News & Politics

Zuhdi Jasser: 'I Want My President to Tell Me What We're For'

Dr. M. Zuhdi Jasser, a former U.S. Navy medic and former member of the United States Commission on International Religious Freedom (USCIRF), said he was disappointed by President Donald Trump’s speech at the Conservative Political Action Conference (CPAC).

“I want my president to tell me not only what we’re against but what we’re for,” Jasser, himself a member of the board of the organization behind CPAC, the American Conservative Union (ACU), told PJ Media. “I was a little disappointed in his speech. I didn’t hear much about affirming … what we’re for. Do we believe in liberty, freedom? What is America’s role in the world?”

Jasser, founder and president of the American Islamic Forum for Democracy (AIFD) and author of A Battle for the Soul of Islam: An American Muslim Patriot’s Fight to Save His Faith, argued that if Trump is going to truly fight Islamism, he will need to inspire patriotic Muslims to embrace the separation of Mosque and state. “Culture eats strategy for breakfast,” the AIFD president noted. “If you’re going to help reformist Muslims, you have to have a culture” to inspire them.

Jasser endorsed the president’s immigration order, commonly denounced as a “Muslim ban,” which would temporarily halt refugees from seven countries of terror concern. “Yes, do a pause on immigration, stop letting Jihadists and Islamists into this country, I agree with that 100 percent,” the AIFD president said. “But also say what we’re for, we are that city on a hill that promotes immigration, that promotes a place where Muslims in America and across the world can look to support their aspirations.”

Jasser said his dream is an “America that welcomes Muslim reformers and liberty-thinking Muslims.” Doing so would help create the culture of freedom Jasser identified as “the most potent weapon we have” against Islamism.

As for reaching out with that message, the AIFD president shot down arguments that attacking Islamism would somehow embolden the Islamic State (ISIS). “I completely reject anyone who says that we should change our messaging because it will radicalize Muslims and make ISIS use that message,” he declared. “That’s nonsense, they’ll find anything to use — everyday they’re putting out conspiracy theories of all we do.”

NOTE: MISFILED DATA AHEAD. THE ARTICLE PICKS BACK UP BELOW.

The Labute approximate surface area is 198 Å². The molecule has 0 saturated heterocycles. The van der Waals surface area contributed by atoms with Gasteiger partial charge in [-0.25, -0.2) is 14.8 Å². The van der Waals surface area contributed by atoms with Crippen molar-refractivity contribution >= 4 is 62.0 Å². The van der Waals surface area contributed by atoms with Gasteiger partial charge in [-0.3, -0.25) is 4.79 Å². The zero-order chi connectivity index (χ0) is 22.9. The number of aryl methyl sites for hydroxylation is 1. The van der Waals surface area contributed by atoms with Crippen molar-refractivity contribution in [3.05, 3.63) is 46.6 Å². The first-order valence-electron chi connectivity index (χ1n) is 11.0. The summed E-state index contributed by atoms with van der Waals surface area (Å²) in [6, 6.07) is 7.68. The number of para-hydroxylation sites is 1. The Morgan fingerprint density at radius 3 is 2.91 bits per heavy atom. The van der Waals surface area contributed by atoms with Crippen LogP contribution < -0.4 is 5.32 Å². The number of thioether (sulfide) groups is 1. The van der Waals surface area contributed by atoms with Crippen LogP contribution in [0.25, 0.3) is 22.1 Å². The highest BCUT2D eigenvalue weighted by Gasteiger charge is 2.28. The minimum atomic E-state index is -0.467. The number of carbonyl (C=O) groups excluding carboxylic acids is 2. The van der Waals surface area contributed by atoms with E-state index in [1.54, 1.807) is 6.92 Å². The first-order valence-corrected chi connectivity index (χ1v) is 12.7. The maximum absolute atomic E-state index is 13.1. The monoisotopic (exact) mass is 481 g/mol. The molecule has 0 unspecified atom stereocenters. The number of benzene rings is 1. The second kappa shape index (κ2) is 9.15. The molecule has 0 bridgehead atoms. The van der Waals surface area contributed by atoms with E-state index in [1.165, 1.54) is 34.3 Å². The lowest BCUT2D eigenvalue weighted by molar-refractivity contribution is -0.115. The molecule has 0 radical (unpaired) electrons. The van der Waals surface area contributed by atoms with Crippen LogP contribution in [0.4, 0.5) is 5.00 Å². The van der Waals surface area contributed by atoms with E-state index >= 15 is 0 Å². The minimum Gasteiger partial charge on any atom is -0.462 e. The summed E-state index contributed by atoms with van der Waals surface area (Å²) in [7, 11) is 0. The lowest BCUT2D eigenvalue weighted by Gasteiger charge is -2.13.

Jasser dismissed liberals who insist that attacking Islamism or radical Islamic terror is Islamophobic, arguing that these activists are willing dupes. “I think the Left is completely blind — they don’t care what this minority group believes,” he said.

The AIFD president explained the Left’s alliance with Islamism as a matter of uniting against the Right and embracing identity politics. “They see the Islamists as that check box of a minority identity politic,” Jasser explained. The Left is “not an ideological movement based on an idea — it might be for socialist ideas against free markets — but they’re collectivists, so they collectivize people. To them, the Islamists are a collective movement they can use.”

To illustrate this point, the AIFD president pointed to an embarrassing moment at the end of January, where House Minority Leader Nancy Pelosi whispered into the ear of Indiana Representative Andre Carson, “Tell them you’re Muslim, tell them you’re Muslim.”

“How demeaning!” Jasser exclaimed. “Imagine if she had said to a Jew, ‘Tell them you’re Jewish, tell them you’re Jewish,’ as if people didn’t realize that the guy was Jewish. It’s insulting.”

To illustrate the ultimate incompatibility between the Left and Islamism, the AIFD president noted that the French Marxist Yves Coleman put out a manifesto against Swiss Muslim Tariq Ramadan. In Jasser’s words, Coleman noted that Islamists like Ramadan “never talk about sexual identity rights, they never talk about equality of men and women.” Indeed, of Coleman’s 40 points against Ramadan, 20 have to deal with his attitude toward women, sexuality, and the hijab.